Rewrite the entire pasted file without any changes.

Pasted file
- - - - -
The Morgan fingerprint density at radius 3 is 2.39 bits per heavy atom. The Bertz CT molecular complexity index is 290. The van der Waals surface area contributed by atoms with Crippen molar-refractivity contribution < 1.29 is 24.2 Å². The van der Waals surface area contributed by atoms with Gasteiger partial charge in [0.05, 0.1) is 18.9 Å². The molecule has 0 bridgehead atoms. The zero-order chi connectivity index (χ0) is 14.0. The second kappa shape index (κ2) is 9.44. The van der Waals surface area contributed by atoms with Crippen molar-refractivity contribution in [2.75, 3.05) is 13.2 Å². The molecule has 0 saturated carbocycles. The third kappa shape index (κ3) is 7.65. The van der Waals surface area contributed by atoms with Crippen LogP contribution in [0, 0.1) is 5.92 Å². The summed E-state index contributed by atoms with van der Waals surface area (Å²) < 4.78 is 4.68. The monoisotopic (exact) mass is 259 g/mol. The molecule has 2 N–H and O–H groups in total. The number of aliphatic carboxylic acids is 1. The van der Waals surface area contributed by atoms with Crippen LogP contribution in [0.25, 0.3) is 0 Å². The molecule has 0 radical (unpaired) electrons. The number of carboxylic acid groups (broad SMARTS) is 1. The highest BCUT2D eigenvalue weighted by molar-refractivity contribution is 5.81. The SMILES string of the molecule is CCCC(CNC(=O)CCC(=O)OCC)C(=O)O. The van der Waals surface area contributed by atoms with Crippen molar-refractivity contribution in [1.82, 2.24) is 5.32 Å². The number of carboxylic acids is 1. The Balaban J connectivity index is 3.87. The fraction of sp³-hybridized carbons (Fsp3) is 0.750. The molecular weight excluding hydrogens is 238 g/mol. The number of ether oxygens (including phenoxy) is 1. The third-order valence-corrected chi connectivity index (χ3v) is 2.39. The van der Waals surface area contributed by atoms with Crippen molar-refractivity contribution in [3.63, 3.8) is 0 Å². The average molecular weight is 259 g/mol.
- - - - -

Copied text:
The Morgan fingerprint density at radius 3 is 2.39 bits per heavy atom. The Bertz CT molecular complexity index is 290. The van der Waals surface area contributed by atoms with Crippen molar-refractivity contribution < 1.29 is 24.2 Å². The van der Waals surface area contributed by atoms with Gasteiger partial charge in [0.05, 0.1) is 18.9 Å². The molecule has 0 bridgehead atoms. The zero-order chi connectivity index (χ0) is 14.0. The second kappa shape index (κ2) is 9.44. The van der Waals surface area contributed by atoms with Crippen molar-refractivity contribution in [2.75, 3.05) is 13.2 Å². The molecule has 0 saturated carbocycles. The third kappa shape index (κ3) is 7.65. The van der Waals surface area contributed by atoms with Crippen LogP contribution in [0, 0.1) is 5.92 Å². The summed E-state index contributed by atoms with van der Waals surface area (Å²) < 4.78 is 4.68. The monoisotopic (exact) mass is 259 g/mol. The molecule has 2 N–H and O–H groups in total. The number of aliphatic carboxylic acids is 1. The van der Waals surface area contributed by atoms with Crippen LogP contribution in [0.25, 0.3) is 0 Å². The molecule has 0 radical (unpaired) electrons. The number of carboxylic acid groups (broad SMARTS) is 1. The highest BCUT2D eigenvalue weighted by molar-refractivity contribution is 5.81. The SMILES string of the molecule is CCCC(CNC(=O)CCC(=O)OCC)C(=O)O. The van der Waals surface area contributed by atoms with Crippen molar-refractivity contribution in [1.82, 2.24) is 5.32 Å². The number of carboxylic acids is 1. The Balaban J connectivity index is 3.87. The fraction of sp³-hybridized carbons (Fsp3) is 0.750. The molecular weight excluding hydrogens is 238 g/mol. The number of ether oxygens (including phenoxy) is 1. The third-order valence-corrected chi connectivity index (χ3v) is 2.39. The van der Waals surface area contributed by atoms with Crippen molar-refractivity contribution in [3.63, 3.8) is 0 Å². The average molecular weight is 259 g/mol.